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Old 07-09-2014, 03:28 PM   #12
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start playing indoor soccer at least 1-2 nights a week - Trail ride a few of the other days
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Old 07-10-2014, 10:33 AM   #13
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Thanks for all the replies. I should have stated that I am already weight training 4 times a week (yes compound lifts). I agree with ArkansasDave, my legs get spent before my arms do.

I've run quite a bit, but it really isn't as effective for track riding as I would have thought. I usually do 3 miles during lunch in about 24-26 minutes, I try and maintain an 8 min/mile pace, with a 400 yd sprint at the end to burn off any scraps of energy I have left lol. the heat really sucks for running, however, being that it's always from 12-1 that I go.

I feel like bicycling would strengthen my ability to use my legs to really push and support weight individually over long periods of time, whereas running is all about minimizing impact and effort. I'd love to trail ride, but my schedule limits me to lunchtime cardio and early morning weights. Looks like it's roadbike for me
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Old 07-10-2014, 12:30 PM   #14
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Quote:
Originally Posted by Racerxxx View Post
Any distance bicycle riding will help. I shaved about 20 lbs before this season started, and now can do a 30 minute session with a breeze. Before I would always pit out early because I was exhausted.
Lets get some bicycles dude? Trail riding sounds fun
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Old 07-17-2014, 07:59 PM   #15
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Bicycle riding is, most likely, the best exercise for track conditioning. Troy Bayliss, Cal Crotchlow, Elena Myers, and Josh Hayes to name a few are serious bicycle riders.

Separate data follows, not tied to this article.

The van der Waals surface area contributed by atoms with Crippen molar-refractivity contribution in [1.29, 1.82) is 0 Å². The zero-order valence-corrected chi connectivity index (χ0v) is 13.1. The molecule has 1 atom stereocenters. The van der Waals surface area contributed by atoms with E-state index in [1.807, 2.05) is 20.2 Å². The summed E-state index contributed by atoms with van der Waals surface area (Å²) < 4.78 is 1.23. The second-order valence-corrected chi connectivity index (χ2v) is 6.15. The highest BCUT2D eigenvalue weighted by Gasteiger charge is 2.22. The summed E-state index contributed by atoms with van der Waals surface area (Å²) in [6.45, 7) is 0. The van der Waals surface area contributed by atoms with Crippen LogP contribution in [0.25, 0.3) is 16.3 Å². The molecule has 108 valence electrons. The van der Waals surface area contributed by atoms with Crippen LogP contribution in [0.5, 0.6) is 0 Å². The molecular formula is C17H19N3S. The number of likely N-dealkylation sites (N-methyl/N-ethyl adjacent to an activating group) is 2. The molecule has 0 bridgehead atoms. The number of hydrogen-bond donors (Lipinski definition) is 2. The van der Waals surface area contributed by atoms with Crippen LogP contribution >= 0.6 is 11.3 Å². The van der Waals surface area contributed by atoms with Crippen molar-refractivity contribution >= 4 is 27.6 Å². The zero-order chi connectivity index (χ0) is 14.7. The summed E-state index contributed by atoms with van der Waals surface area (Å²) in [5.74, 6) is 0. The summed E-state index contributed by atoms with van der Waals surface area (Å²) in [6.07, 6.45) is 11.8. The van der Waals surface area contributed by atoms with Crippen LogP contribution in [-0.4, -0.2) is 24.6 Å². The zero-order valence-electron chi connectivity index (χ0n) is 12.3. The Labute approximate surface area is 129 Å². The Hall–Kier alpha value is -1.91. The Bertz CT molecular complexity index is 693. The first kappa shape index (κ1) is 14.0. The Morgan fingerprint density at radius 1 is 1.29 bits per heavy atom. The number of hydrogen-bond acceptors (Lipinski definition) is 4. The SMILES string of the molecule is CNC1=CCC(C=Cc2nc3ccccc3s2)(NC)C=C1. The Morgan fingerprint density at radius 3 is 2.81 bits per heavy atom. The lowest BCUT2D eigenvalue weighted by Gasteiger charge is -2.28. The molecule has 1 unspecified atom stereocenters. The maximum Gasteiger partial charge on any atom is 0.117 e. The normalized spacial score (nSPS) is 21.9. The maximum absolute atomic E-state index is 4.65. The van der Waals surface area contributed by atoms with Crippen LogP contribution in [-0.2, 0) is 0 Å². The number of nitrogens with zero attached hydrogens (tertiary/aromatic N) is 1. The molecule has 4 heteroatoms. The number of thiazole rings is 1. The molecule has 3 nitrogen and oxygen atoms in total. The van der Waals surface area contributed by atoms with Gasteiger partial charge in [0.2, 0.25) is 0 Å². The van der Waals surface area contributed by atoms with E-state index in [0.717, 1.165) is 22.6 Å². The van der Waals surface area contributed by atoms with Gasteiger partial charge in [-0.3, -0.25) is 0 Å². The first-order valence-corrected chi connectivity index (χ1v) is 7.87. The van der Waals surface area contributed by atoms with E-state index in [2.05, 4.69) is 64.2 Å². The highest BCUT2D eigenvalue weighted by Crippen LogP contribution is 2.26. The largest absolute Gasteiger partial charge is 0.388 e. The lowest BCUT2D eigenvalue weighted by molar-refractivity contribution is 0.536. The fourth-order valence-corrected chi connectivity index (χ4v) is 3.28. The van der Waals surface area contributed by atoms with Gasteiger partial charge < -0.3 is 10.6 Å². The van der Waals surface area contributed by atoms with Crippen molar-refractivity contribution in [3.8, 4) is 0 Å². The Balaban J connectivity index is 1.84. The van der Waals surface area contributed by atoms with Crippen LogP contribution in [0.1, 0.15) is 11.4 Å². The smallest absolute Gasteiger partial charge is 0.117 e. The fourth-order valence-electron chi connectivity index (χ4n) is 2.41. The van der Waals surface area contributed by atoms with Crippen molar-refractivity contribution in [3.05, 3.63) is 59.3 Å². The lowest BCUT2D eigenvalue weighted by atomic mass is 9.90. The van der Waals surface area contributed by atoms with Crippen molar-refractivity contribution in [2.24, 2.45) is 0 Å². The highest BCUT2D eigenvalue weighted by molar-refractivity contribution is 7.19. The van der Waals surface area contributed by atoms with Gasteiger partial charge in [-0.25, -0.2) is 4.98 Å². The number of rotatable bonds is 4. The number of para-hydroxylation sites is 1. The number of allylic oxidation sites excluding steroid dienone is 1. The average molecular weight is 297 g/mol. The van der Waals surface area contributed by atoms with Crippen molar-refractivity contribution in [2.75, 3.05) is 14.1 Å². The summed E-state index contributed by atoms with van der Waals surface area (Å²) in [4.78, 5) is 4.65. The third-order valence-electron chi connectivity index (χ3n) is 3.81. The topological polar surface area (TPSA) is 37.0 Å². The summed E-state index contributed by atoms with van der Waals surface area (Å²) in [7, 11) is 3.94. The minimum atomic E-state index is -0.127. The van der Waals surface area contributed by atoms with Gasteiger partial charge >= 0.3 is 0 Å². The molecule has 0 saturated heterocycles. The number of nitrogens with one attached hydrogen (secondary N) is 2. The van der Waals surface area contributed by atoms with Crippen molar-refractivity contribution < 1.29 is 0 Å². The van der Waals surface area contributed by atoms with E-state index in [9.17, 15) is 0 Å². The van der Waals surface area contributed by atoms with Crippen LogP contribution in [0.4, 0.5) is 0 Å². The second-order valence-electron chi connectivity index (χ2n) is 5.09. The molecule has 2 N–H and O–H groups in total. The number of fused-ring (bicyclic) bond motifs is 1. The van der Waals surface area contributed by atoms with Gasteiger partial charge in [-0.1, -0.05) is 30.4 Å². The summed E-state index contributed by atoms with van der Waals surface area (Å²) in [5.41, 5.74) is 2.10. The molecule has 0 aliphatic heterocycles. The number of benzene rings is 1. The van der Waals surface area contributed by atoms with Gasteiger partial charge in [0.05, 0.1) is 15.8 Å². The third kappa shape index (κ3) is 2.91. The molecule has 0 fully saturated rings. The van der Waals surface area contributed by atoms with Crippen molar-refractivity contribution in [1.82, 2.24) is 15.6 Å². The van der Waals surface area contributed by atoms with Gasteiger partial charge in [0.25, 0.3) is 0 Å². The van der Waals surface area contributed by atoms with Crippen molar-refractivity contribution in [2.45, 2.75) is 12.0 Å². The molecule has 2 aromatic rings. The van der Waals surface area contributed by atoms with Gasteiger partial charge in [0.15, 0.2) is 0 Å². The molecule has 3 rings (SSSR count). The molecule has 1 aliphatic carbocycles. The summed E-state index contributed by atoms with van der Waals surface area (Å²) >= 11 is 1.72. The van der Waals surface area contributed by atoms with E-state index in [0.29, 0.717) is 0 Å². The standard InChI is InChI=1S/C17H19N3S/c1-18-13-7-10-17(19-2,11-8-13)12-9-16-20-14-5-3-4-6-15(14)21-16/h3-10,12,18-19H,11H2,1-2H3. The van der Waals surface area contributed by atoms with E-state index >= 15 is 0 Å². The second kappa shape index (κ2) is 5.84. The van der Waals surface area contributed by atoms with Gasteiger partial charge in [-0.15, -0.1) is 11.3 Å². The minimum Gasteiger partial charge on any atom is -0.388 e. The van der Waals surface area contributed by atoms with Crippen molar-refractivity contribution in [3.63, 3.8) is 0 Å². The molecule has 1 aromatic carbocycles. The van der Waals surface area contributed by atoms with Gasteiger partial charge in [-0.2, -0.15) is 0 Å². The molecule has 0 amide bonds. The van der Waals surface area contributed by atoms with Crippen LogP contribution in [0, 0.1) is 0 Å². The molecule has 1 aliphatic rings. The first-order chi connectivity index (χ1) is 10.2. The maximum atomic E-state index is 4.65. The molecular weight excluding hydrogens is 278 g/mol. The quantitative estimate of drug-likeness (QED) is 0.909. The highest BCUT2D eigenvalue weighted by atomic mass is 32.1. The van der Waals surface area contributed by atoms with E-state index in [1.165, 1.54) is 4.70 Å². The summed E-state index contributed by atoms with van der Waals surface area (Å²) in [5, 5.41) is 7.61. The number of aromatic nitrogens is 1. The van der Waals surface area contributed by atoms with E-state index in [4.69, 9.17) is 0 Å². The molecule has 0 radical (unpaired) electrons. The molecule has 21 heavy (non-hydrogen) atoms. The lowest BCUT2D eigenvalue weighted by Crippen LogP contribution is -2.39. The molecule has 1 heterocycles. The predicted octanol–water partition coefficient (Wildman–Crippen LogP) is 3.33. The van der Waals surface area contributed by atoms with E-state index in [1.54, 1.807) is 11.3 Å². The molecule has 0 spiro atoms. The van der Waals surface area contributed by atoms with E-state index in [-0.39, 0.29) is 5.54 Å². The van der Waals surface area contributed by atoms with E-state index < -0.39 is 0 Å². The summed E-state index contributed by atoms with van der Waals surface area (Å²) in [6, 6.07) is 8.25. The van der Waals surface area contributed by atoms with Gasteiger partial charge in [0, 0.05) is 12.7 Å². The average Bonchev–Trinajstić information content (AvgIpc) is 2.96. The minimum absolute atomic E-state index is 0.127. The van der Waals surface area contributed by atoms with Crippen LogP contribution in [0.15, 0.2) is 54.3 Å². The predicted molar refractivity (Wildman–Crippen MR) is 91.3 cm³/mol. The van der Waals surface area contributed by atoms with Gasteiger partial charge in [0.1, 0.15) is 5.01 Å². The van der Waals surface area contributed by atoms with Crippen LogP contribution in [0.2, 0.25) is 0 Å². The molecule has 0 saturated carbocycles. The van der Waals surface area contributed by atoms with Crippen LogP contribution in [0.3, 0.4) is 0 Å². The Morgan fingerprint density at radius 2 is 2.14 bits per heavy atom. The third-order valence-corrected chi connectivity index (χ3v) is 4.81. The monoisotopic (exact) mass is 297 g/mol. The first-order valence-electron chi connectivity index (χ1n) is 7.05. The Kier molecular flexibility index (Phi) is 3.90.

I recently got a mountain bike and started hitting the trails seriously. Be sure to get properly fit on the bike and that your training on it and not merely riding it.

Obviously core training too is very important.
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Old 07-17-2014, 08:35 PM   #16
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Pedialyte. Quarter bottle sip before sleeping. And other 75% of bottle sip throughout the trackday. And continue drinking whatever else. Huge huge help.
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Old 07-20-2014, 01:47 PM   #17
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maybe overboard but it is a good read
http://www.ironmate.co.uk/moto-gp-fitness-coach
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Old 07-27-2014, 10:07 PM   #18
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After another 6 hr endurance race I learned another thing to help you last longer. Relax, I was tense the whole time and never relaxed and fought the bike. I am way more sore than I was after the last one. So breathe, relax and stay loose on the bike.
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Old 07-28-2014, 02:48 AM   #19
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I can ride 2-3 hours in an endurance race (ninja 250) without really tiring. I never work out.

Riding a mountain bike can only help your track skills. There is lots of sliding, body positioning, and quick reaction time movements required to get you through the trail quickly. Constantly reading trail conditions, obstacles, changing grip, etc... require you to read the road constantly. This carries over into learning a new track fast and paying attention to bumps, line, hazards, etc... The tight, technical sections will teach you a lot. I raced mtn bikes for years and the skills I picked up made me "fast" in all aspects of 2 wheel riding, and I can pick up a new track and be up to pace in 5-7 laps.
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Old 10-08-2014, 03:08 AM   #20
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I think you have found the answer, you will enjoy it